It's like shelter cats: you can't save all of them. But if you can do something for one of them, or two or three-- and you do it-- then you've given something back. If I can give something back, then I have a reason to keep doing what I do-- even if I'm never as successful in my own work as I might hope to become. For now, I've passed on a little of what I know, and helped someone else to feel more confident in their own ability. I'm content with that.
It's easy for a writer to get hung up on that old dictum to show, not tell; some writers will end up summarizing, or rushing through, much detail which would enrich a story for fear of telling too much. The trick is not so much to avoid lingering upon certain details or moments, but to make the details count; to be specific. You can pack a lot of information into a story that way, and the story will be richer for it.
Exercise: "Implication," Le Guin 132-133. There are two parts to this exercise: first, in a paragraph or two, describe a character you've been working with by describing in detail any place that character inhabits, or visits regularly: we should infer from the details you provide what sort of person that character is.
Next, foreshadow some event, or give us a glimpse of the nature of some past event, by describing the place where it will happen, or did happen. Focus on specific details, almost as though you were a camera. Do not describe the event itself: we should get a sense of it only from what the place feels like through your description.
How do I know when I'm done?
To answer this question we could spend a lot of time thinking about things like plot structure and conflict-- i.e., what is the main problem or obstacle, do events surrounding the problem come to a climax, and how are things resolved? This way of looking at a story is often accompanied by a little diagram:
That's one way of looking at it. But sometimes a story is more complex than a series of actions or events.
Step back for a moment and think about the story you've been working on over the last few weeks. Can you summarize, in a sentence or two, what the story is about?
It's all right if you can't, exactly. Sometimes a story's central focus isn't something immediately identifiable, and only becomes apparent as you write-- or when someone else points it out. But it's always there; the story is about something. So, too, does each story move along a narrative path: something happens, something changes. If you like the diagram, you could say that exposition is the underlying reason or reasons for the rising action; those reasons spark the action, which in turn causes the climax. The climax is the thing that happens, or the change.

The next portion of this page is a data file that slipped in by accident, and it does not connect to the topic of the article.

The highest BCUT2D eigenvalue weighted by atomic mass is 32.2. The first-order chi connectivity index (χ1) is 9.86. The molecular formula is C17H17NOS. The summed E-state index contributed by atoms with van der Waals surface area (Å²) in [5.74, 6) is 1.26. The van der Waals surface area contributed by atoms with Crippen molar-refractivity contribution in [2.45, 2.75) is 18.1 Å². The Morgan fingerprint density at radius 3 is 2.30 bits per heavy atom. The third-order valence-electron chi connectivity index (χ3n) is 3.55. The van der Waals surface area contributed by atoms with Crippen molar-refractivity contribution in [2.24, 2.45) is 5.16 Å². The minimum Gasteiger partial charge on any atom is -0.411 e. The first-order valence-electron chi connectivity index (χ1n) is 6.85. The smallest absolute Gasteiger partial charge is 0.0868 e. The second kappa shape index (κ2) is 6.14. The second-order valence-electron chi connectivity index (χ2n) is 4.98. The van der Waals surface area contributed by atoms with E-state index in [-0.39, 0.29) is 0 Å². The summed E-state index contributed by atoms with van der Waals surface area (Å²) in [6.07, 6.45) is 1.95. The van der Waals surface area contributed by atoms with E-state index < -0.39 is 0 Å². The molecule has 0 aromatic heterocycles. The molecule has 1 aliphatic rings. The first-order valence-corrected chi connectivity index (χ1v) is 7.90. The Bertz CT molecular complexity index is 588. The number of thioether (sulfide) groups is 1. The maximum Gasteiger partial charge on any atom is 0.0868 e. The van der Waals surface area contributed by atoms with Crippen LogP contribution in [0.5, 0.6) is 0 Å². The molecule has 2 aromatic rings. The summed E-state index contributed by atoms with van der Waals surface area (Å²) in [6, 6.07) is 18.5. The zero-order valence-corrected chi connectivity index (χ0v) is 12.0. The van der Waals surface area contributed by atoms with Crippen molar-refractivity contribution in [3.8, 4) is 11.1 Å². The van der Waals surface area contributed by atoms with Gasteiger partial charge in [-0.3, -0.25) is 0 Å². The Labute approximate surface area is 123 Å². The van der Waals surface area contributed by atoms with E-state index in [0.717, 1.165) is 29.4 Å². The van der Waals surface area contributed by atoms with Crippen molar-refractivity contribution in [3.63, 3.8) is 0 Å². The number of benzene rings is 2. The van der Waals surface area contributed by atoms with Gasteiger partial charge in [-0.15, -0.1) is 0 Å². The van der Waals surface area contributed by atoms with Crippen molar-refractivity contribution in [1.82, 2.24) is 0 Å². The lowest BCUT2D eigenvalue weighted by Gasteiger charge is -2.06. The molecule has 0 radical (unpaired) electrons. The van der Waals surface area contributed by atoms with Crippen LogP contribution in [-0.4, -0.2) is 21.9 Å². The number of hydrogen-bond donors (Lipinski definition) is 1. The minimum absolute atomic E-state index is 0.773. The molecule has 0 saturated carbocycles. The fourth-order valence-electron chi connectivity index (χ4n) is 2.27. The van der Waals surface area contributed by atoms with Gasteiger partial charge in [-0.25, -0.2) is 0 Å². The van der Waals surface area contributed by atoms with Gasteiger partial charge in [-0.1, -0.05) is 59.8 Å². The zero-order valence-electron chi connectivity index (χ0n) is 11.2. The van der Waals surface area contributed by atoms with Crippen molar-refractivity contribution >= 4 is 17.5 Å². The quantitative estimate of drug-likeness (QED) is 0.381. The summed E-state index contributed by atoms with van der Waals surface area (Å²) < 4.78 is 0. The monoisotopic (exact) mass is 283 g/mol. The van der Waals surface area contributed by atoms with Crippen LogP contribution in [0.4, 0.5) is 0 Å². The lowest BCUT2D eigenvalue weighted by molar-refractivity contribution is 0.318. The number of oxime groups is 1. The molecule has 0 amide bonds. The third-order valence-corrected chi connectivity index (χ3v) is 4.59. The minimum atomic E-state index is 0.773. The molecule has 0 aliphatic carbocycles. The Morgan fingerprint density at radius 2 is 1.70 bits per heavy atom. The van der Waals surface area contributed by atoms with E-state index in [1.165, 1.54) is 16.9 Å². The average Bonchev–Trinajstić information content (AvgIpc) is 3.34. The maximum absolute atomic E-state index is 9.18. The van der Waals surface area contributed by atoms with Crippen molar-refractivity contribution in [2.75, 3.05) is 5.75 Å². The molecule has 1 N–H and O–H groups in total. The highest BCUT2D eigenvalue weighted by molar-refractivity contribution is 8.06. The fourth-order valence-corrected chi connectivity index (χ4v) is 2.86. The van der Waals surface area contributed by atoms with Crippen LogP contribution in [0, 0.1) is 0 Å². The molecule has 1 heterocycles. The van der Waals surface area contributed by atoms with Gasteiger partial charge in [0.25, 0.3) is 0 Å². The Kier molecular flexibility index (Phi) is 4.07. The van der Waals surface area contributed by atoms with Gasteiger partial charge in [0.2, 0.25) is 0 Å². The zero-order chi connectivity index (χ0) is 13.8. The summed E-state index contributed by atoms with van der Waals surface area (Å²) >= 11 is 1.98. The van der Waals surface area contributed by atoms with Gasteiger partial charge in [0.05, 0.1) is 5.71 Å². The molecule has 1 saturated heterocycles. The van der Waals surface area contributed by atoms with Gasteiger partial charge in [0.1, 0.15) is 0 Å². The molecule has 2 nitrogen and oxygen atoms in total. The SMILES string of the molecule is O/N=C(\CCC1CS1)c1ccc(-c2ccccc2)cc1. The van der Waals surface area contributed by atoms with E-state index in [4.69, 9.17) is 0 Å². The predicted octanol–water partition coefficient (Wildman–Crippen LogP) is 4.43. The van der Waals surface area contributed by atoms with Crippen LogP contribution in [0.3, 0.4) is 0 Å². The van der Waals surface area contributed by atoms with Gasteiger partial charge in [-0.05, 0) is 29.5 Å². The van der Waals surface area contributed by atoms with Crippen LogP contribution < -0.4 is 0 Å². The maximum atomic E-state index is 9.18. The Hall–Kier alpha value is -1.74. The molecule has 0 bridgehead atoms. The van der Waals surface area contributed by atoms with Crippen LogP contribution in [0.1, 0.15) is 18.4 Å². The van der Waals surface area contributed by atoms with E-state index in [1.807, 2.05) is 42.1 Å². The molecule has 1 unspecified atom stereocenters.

Personally I find it easier to think in terms of focus and change. A story doesn't have to follow a rigid pattern like in the diagram above. It does, however, need a focus, and something needs to happen.
Part of your job, as you write, is to become aware of both the focus and the change, and to aim all the elements of your story at them. This may mean adding details, or removing them, as you write and rewrite. Which you do depends on how relevant each detail is to what the story's about, and where it's going. (Le Guin calls this process crowding and leaping.)
A story is told when you can say no more about it: whatever was meant to change has changed, and narrative path ends up in a different place than it began. A story is finished when you're satisfied with the way individual story elements bring the reader to that place. Figuring out whether or not the story's actually there can take a while. You may need feedback. It will rarely happen in a single draft.
Exercise: "A Terrible Thing To Do," Le Guin p. 147.
First, finish your first draft. Don't do this before.
When you come to the end of your first story draft, open up a new document and paste the story into it. Check the word count. Now reduce the word count by half. Do whatever you must to reach it.
You may find yourself having to cut out things you're in love with to reach the new word count, which is why we open up a new document to do it. It makes the process a bit less painful: you can always go back to the original. The point is to step back and really look at what you have on the page. Be honest with yourself: does that scene, that paragraph, that section of dialogue, that sentence, that word, really need to be there to move the story along its narrative path, or to maintain its focus?
Once you've done that, look a second time. What's missing, now, which really ought to be there? Is there really no more you can say about the story which would help it maintain its focus?
Your ongoing assignment:
- Pick up a short story collection by an author you've never heard of. Read it. Report back with your impressions.
- Push ahead with your short story. When you get stuck, try re-visiting some of the exercises in Le Guin. Take a scene you've written already and turn it on its head. Invent a new character. Throw two of your characters into a new situation and run with it. See where it takes you. Be open always to new possibilities.